When most people think about Charles Dickens’ novel, Great Expectations, they land on Miss Havisham and her creepy old mansion full of spider webs, or on the adult Pip’s aspirations for greatness, or on his unrequieted love for Estella. But what I like best about the novel are those chapters focusing on Pip as a child. Maybe it has something to do with why I’m an elementary school teacher, or maybe it’s because there’s something Roald Dahl-like about Pip (no doubt Dahl was heavily inspired by Dickens), or maybe it’s just the marvelous way Dickens penned young Pip’s encounter with the escaped convict (How terrifying for a little kid—and an orphan, too—to encounter such a “wretched varmint,” and in a graveyard yet!). Whatever the case, I’ve long wanted to craft a play focusing on those early chapters of Great Expectations and am very pleased to introduce it here.
“Pip & The Prisoner” is an original script based on the first five chapters of the Dickens’ masterpiece. The script endeavors to introduce the main character, Pip, in such a way as to motivate students to want to read the full novel (presumably when assigned to them in high school), but whether Great Expectations is in one’s curriculum or not, I think you’ll find “Pip & the Prisoner” to be a lovely stand-alone bit of literature. It’s aimed at 6th through 8th graders, but could potentially be used with students in other grades (I intend to use it with my 5th graders). The story is full of irony, anxiety, and engaging dialect as Dickens successfully captures Pip’s innocence and fears while weaving in marvelously subtle humor. The play seeks to capitalize on that humor.
Great Expectations, incidentally, was published in 1860 in Dickens’ own weekly periodical, All Year Round. Because it was published serially—or one exciting section at a time—it reminds many readers of a modern soap opera, or perhaps a binge-worthy television series with a ton of twists, turns, and suspenseful cliffhangers.
The 20-minute play includes parts for ten students and numerous non-speaking “soldiers.” It was written with the stage in mind, but it can also be presented as reader’s theater or a pod-casted radio drama. The script comes with embedded discussion prompts, a standards-based comprehension and essay writing activity, teacher’s notes, answer key, and a printable of the novel’s first five chapters for easy comparing and contrasting.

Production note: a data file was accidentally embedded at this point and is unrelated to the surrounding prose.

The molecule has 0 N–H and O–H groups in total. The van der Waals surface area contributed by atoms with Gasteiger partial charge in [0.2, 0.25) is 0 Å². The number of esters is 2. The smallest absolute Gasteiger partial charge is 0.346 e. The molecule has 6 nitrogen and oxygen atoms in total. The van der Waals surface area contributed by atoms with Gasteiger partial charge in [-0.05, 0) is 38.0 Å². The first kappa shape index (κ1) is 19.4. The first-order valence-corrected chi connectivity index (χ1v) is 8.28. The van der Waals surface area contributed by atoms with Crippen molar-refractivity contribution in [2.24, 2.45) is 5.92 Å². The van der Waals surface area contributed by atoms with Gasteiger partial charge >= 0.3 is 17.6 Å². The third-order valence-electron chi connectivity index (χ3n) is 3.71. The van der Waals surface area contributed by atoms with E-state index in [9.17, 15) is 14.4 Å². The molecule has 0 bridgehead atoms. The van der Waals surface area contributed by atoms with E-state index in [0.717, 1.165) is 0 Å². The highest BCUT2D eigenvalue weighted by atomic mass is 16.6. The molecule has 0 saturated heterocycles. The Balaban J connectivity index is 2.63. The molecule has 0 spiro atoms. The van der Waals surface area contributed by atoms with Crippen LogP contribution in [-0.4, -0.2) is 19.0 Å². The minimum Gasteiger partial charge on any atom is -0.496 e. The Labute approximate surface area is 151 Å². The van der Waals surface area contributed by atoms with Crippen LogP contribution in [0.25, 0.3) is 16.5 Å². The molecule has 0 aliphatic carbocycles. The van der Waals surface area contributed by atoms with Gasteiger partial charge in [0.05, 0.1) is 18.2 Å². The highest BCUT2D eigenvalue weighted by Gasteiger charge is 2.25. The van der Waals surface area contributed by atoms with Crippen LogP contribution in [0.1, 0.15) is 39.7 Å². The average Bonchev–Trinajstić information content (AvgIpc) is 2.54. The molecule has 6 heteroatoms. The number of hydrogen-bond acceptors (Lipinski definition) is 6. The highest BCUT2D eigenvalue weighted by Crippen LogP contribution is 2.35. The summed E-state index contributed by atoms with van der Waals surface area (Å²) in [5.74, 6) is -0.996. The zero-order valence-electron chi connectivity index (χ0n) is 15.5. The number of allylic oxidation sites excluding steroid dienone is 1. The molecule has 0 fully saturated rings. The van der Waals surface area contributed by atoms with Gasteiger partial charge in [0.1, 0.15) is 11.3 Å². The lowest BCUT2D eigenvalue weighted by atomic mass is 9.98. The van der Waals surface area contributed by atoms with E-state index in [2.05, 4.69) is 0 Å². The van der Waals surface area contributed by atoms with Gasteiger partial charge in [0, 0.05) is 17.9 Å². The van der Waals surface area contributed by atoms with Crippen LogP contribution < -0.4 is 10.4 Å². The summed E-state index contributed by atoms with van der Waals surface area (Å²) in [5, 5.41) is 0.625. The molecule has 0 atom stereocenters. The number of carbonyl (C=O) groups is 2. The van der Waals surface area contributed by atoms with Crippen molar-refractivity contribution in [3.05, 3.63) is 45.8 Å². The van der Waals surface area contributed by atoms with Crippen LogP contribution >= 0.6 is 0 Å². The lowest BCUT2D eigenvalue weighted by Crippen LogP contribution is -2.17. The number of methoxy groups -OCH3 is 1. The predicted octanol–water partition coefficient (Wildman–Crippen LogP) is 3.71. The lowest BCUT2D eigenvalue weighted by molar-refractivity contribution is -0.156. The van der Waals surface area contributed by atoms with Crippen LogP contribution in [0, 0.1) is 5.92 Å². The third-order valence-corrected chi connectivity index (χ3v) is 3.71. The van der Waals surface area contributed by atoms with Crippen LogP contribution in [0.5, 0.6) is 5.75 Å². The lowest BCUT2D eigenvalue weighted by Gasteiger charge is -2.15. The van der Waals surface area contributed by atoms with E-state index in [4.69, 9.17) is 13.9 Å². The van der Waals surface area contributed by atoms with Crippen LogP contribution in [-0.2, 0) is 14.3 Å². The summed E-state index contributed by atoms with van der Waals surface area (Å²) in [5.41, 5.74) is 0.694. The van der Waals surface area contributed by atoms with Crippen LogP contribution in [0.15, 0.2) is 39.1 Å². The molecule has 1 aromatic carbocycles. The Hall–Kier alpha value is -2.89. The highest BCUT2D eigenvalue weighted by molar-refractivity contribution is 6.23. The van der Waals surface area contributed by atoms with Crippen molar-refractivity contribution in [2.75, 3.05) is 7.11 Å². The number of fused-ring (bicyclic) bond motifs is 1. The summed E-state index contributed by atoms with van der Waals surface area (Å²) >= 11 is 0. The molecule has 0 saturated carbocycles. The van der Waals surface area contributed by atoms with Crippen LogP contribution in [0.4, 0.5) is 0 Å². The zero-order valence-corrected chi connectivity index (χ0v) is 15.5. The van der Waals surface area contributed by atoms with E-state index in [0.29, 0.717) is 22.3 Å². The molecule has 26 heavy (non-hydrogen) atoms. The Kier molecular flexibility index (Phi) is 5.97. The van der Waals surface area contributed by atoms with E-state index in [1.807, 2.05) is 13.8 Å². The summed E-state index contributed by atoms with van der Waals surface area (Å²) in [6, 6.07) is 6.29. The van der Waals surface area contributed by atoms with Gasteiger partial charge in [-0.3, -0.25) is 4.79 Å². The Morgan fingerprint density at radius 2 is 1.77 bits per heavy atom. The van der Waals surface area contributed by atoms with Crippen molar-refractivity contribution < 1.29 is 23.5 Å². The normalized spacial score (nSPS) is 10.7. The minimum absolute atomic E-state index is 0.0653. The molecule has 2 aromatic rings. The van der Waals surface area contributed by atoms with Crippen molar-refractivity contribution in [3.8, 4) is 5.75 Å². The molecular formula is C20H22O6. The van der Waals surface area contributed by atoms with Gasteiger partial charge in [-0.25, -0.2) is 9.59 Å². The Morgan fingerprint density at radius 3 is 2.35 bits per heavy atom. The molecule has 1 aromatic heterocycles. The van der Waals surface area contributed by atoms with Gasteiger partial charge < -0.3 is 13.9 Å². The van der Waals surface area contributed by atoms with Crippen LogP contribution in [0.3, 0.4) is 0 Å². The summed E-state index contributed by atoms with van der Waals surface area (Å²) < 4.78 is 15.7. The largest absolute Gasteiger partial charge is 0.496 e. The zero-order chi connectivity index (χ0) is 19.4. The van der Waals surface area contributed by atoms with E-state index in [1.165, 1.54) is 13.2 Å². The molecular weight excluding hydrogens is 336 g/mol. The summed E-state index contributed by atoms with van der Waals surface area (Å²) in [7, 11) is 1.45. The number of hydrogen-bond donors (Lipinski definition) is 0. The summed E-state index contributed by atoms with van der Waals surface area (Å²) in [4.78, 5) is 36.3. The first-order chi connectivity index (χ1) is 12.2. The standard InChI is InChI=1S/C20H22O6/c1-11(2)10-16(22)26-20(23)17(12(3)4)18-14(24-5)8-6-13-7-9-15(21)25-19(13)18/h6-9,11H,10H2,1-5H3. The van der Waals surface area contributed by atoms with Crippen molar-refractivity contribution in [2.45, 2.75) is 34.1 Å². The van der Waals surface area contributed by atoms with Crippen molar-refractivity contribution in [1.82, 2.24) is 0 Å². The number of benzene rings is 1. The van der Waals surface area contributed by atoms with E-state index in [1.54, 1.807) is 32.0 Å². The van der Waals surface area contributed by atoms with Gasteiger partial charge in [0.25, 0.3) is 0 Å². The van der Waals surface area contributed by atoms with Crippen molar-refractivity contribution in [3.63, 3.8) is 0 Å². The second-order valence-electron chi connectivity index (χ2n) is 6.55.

Consider pairing with my other Dickens’ plays including “Gabriel Grub” and “A Christmas Carol.” Though it isn’t indicated in the play, the story take place on Christmas Eve, so all three plays could be presented as a holiday event.
I was seven years old when the Apollo 11 mission blasted off for the moon in mid-July of 1969. I remember it well. My little sister and I spent much of July playing with a litter of puppies, though I can’t recall now if these belonged to my black lab Cookie or the family’s boxer, Peaches (we had a lot of dogs back then). But even those puppies couldn’t peel us away from Walter Cronkite’s non-stop newscast.
Here we are fifty years later. Space travel has become rather commonplace. Consider that the TV networks used to broadcast every launch, how we used to sit breathless watching the capsules plunge into the sea or the space shuttles touch down. These days we hardly glance up at the heavens, let alone note the passing of the International Space Station. Few of us can name even a single astronaut. Skylab has fallen, we’ve suffered human casualties, and exploration has been turned over to private enterprise.
Yet the moon remains as captivating as ever.
My reader’s theater play about the Apollo Moon Landing is based on my own childhood perspective from my backyard and living room on Beall Lane in southern Oregon. It accurately recounts the historic details of the event, details I wasn’t aware of then but make for some compelling drama now. Just as he did on television all those years ago, the famous newsman Walter Cronkite narrates the mission while astronauts Armstrong, Aldrin, and Collins communicate with Control in Houston.